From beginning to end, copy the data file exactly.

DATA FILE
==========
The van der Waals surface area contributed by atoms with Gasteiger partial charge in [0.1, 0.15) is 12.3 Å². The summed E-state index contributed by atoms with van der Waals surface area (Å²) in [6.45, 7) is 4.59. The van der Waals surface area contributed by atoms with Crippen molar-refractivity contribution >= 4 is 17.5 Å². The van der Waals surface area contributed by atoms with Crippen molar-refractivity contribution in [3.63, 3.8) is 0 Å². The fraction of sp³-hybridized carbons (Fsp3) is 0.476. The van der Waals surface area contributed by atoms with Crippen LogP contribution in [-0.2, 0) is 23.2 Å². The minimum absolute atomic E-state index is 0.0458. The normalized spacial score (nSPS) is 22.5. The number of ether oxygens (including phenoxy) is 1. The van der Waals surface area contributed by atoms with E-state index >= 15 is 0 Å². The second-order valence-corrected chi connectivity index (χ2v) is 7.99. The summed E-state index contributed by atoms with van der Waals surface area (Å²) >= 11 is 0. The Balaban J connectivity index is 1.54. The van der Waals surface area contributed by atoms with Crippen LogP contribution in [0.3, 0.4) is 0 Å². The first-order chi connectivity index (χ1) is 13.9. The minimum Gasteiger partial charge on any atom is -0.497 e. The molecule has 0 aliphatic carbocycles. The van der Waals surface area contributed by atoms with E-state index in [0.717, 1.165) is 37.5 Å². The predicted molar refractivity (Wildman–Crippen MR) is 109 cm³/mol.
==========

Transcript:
The van der Waals surface area contributed by atoms with Gasteiger partial charge in [0.1, 0.15) is 12.3 Å². The summed E-state index contributed by atoms with van der Waals surface area (Å²) in [6.45, 7) is 4.59. The van der Waals surface area contributed by atoms with Crippen molar-refractivity contribution >= 4 is 17.5 Å². The van der Waals surface area contributed by atoms with Crippen molar-refractivity contribution in [3.63, 3.8) is 0 Å². The fraction of sp³-hybridized carbons (Fsp3) is 0.476. The van der Waals surface area contributed by atoms with Crippen LogP contribution in [-0.2, 0) is 23.2 Å². The minimum absolute atomic E-state index is 0.0458. The normalized spacial score (nSPS) is 22.5. The number of ether oxygens (including phenoxy) is 1. The van der Waals surface area contributed by atoms with E-state index >= 15 is 0 Å². The second-order valence-corrected chi connectivity index (χ2v) is 7.99. The summed E-state index contributed by atoms with van der Waals surface area (Å²) >= 11 is 0. The Balaban J connectivity index is 1.54. The van der Waals surface area contributed by atoms with Crippen LogP contribution in [0.3, 0.4) is 0 Å². The first-order chi connectivity index (χ1) is 13.9. The minimum Gasteiger partial charge on any atom is -0.497 e. The molecule has 0 aliphatic carbocycles. The van der Waals surface area contributed by atoms with E-state index in [0.717, 1.165) is 37.5 Å². The predicted molar refractivity (Wildman–Crippen MR) is 109 cm³/mol.